Sensational skiing on Goat creek

I haven’t seen early-season conditions like this on Goat creek for years. That must be why everyone I met today was smiling, happy, and friendly. Before you grab your skis and dash for the trailhead, make sure you read all of this post. I skied from the Goat creek trailhead above Canmore all the way to Banff, so the last part of my trip was on the Spray River west side, and conditions there are not as good.

The first 900 metres is not trackset, as it is not in Banff National Park, but it’s in nice shape with skier-set tracks

The snow was deep and wonderful for the 9K of Goat creek. Excellent fast tracks, cold snow, bright blue sky, and the snowshoers and hikers were being mindful and courteous and staying in the middle of the trail. It’s not that difficult for all trail users to get along and have fun.

In early season, there are usually a few exposed rocks, but I didn’t see any until I reached the downhill to the Goat creek bridge at 7k. There, I only spotted two, and they were easily avoidable. In years past, that downhill to the creek has been littered with rocks, waiting to gouge your skis or send you crashing. It’s possible that more will become exposed as skiers snowplow their way down to the bridge.

Nicky and Carry were enjoying a pleasant walk on Goat creek. Thank you to all the snowshoers for avoiding the ski tracks

The 300 metre twisty downhill stretch to the Spray bridge had three exposed rocks, which were easy to dodge if your skis were pointed straight ahead. If you were in a full-bore snowplow, chances are you’d scrape one.

Now for the Spray river trail. The tracks became thinner as I approached Banff. Easy enough to mitigate by stepping into the middle whenever the tracks looked like they might not be friendly to your skis. There were numerous places where I did just that, and I consider it a minor inconvenience, especially at this time of year.

The Spray River bridge at 9k. This is where Goat creek ends and Spray river west side trail begins

With all the other excellent trails available, I still didn’t think twice about going to Goat creek. It’s rare to have good conditions on this trail, so I jumped at the opportunity and it truly was a fun and very enjoyable ski.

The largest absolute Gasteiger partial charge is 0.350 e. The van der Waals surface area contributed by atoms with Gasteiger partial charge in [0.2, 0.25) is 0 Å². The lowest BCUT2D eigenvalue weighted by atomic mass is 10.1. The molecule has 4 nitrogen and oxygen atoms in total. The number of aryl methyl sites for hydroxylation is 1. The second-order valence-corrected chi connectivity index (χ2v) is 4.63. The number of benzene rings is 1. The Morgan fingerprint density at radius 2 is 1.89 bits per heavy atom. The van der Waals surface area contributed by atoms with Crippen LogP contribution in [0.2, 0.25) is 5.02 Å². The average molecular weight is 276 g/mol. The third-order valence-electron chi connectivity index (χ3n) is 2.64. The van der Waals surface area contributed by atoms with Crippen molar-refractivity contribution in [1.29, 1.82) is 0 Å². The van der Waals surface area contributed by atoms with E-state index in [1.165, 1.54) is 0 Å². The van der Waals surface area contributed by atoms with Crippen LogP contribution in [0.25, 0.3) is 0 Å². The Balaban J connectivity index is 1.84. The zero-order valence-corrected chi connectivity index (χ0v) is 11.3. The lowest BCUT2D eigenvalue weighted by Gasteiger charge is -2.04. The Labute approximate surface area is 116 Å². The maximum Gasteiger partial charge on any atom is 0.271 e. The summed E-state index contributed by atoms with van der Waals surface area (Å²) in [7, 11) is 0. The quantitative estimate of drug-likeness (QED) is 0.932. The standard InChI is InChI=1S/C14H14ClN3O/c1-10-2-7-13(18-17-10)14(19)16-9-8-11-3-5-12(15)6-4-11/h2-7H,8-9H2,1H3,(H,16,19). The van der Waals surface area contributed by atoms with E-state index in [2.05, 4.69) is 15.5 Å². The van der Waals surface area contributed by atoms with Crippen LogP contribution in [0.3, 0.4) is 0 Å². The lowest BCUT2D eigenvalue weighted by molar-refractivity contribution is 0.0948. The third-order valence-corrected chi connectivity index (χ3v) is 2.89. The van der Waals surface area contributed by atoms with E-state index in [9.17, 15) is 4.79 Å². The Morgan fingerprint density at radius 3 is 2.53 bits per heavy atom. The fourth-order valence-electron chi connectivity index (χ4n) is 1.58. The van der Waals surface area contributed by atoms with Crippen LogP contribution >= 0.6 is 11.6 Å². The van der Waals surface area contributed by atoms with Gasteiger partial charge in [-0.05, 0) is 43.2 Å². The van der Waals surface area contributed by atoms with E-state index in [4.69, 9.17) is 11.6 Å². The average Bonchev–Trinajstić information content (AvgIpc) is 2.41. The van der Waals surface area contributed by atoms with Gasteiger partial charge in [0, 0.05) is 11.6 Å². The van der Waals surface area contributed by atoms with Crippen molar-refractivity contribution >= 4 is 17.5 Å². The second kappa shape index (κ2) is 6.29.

If you’re new to Goat creek, go past the Canmore nordic centre and drive south on the Spray lakes road, about 6k to the trailhead. The first 900 metres(don’t believe the sign which says 1.7K) is not in Banff National Park, so it is never trackset. It usually is packed down well, however, with reasonably good skier-set tracks.

I met Jim and Jeannie about 13k along the trail. They started at Banff, so were out about 6k from the Banff Springs trailhead. The Spray river trail is wide enough for a skating lane.

In the first 7k, you’ll lose 180m of elevation. It’s not an easy trail, mostly because of the steep, twisting downhills which often have rocks. Mind you, that’s also what makes it a lot of fun.  As well, there’s a ridge of snow in the middle of the trail so it can be a challenge to get a snowplow going. If you’re a novice skier, I’d recommend getting more experience before you tackle it.

The Spray river west side goes for 9.9k from the Banff Springs hotel, and is wide enough to accommodate a skating lane. The Spray river east side is also trackset, and looked pretty good from the junction, but the trail report says it is in poor/fair condition. I’ve included a photo below.

As I was speculating yesterday, Skogan pass, Sunburst and High Level are groomed, including the Skogan loop. The lower part of the trail has a thin base, but I bet it’s great once you’re up a hundred metres. Skogan Pass is also a trail for seasoned intermediate skiers. To illustrate that point, it may take you 90 minutes to climb to Hummingbird Plume, but you can easily descend in 20 minutes.

Update Sun Nov 25: Banff trail report shows Redearth creek is trackset

Goat creek and Spray river photos:

Leave a Reply

Your email address will not be published. Required fields are marked *